Here's How Much Money You Have to Make to Be Satisfied and Happy

It's only a fraction of the millions you dream about.

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By Lydia Belanger Originally published Feb 22, 2018

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How many times have you thought, If I just made $5,000 or $10,000 more per year, then I'd be happy?

Turns out, a marginal raise like this might be the key to feeling satisfied and happy for some. Psychology researchers from Purdue University and the University of Virginia crunched Gallup World Poll data and found that people reach peak life satisfaction when they earn $95,000 a year.

The researchers determined this by examining self-reported income and life satisfaction data from 1.7 million people across 164 countries. However, satisfaction is different from emotional well-being. If you're satisfied, all of your needs have been met, but more money might bring more problems.

Individual earnings of more than $95,000 a year are correlated with lower life satisfaction. Once people pass that income threshold, most are able to meet all of their needs and pay off their debt before long. From there, their financial priorities shift toward materialism and keeping up appearances, and their life satisfaction declines.

Related: 10 Facts About Happiness From Around the World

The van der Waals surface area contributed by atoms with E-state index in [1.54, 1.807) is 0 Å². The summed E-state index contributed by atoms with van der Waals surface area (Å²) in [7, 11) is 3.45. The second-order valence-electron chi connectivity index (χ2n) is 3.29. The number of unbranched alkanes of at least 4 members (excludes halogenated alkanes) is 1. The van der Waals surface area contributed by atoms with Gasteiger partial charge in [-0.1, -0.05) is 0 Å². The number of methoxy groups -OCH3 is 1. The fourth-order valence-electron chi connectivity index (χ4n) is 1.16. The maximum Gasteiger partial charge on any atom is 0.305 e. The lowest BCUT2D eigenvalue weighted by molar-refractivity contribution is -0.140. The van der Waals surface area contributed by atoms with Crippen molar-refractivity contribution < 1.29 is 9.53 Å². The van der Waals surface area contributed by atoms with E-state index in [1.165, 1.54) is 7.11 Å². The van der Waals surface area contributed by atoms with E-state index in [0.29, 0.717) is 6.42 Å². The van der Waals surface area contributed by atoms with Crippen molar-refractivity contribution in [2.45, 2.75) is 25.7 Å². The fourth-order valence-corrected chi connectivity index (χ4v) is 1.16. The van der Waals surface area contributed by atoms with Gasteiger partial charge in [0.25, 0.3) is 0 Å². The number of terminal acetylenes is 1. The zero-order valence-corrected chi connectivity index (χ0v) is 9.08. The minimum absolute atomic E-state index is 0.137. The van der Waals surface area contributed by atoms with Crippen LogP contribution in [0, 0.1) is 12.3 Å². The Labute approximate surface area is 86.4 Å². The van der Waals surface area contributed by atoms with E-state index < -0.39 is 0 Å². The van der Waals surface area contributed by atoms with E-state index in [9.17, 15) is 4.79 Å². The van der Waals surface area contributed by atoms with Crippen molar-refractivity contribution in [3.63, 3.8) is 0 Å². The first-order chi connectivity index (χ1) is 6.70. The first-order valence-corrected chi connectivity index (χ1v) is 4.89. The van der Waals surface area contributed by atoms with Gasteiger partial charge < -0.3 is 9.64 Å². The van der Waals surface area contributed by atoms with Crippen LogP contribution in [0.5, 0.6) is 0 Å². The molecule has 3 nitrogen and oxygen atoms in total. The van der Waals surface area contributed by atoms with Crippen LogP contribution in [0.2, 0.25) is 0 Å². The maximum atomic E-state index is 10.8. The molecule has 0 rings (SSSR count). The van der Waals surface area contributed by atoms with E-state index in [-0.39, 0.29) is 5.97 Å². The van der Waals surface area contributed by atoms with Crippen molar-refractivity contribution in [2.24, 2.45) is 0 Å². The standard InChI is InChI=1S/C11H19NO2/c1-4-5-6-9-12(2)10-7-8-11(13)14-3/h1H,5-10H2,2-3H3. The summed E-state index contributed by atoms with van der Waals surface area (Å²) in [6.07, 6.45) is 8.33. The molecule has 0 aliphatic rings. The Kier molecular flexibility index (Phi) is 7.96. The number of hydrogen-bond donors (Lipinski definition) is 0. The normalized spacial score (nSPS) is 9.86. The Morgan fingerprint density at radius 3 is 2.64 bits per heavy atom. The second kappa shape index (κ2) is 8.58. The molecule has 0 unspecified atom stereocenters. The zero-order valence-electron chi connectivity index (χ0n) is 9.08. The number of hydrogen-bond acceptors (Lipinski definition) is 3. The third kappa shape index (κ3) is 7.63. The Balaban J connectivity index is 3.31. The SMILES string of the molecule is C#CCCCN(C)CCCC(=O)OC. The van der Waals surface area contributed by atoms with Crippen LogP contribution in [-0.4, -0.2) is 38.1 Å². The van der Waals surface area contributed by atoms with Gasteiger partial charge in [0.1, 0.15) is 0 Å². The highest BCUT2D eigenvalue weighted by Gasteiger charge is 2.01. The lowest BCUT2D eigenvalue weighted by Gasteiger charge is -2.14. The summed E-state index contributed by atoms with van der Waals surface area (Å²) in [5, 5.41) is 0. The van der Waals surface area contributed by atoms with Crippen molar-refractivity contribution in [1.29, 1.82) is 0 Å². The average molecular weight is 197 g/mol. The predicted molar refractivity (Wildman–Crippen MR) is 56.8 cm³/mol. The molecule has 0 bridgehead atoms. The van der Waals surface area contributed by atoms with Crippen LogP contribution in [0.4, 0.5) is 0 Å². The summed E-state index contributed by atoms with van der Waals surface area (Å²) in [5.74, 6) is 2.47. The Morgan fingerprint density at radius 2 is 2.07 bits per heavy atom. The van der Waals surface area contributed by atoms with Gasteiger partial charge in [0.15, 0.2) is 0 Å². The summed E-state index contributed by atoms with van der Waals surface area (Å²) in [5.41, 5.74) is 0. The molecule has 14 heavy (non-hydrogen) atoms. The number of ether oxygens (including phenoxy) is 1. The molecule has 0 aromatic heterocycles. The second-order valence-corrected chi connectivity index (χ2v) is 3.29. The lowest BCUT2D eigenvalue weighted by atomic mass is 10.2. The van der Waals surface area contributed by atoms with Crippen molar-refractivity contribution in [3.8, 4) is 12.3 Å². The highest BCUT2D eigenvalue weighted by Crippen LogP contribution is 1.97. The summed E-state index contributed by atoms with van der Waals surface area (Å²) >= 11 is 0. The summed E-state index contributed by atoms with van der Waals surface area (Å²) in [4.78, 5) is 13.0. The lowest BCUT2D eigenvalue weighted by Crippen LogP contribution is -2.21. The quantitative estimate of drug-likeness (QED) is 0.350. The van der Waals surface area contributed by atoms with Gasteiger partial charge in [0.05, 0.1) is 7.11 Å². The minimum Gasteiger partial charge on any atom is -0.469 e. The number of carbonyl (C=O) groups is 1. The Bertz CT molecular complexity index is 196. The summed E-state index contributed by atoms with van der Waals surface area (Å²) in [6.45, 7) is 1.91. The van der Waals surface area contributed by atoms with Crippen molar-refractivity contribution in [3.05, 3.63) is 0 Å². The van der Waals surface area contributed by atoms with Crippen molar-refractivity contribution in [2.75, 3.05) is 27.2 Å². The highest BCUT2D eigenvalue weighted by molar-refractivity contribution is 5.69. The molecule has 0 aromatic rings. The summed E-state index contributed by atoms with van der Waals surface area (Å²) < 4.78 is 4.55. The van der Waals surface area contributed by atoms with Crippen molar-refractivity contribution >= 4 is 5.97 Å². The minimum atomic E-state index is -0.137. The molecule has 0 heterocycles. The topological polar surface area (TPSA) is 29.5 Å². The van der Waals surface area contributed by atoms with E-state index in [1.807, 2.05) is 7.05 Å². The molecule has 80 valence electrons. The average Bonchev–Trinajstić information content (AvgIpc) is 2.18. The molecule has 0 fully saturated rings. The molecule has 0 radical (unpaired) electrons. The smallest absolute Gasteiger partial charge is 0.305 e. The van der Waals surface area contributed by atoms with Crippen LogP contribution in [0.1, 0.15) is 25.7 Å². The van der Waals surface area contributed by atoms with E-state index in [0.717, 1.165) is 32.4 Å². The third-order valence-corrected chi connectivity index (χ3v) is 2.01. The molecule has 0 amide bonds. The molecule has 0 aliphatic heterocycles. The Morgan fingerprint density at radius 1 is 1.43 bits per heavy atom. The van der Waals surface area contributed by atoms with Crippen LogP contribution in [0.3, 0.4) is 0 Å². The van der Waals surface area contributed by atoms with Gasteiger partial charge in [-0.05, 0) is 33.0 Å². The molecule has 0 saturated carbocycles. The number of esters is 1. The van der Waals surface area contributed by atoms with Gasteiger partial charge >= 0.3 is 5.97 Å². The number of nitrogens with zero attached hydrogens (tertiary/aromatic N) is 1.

They also might be less careful with money if they're not living paycheck to paycheck, causing themselves financial strain that someone in a lower bracket never would have gotten themselves into.

The amount it takes to achieve emotional well-being is much less -- between $60,000 and $75,000. Maybe you can't afford every creature comfort or you have some debt at this level, but you're more likely to be happy than someone who makes six figures or even millions.

This range encompasses the $70,000 minimum salary that Gravity Payments CEO Dan Price famously began paying his entire team back in 2015. Price based his decision partially on 2010 research out of Princeton University which echoed the findings above -- that happiness drops off after $75,000.

Related video: 5 Reasons Why Productive People Are Happier People

Lydia Belanger
Lydia Belanger is a former associate editor at Entrepreneur. Follow her on Twitter: @LydiaBelanger.

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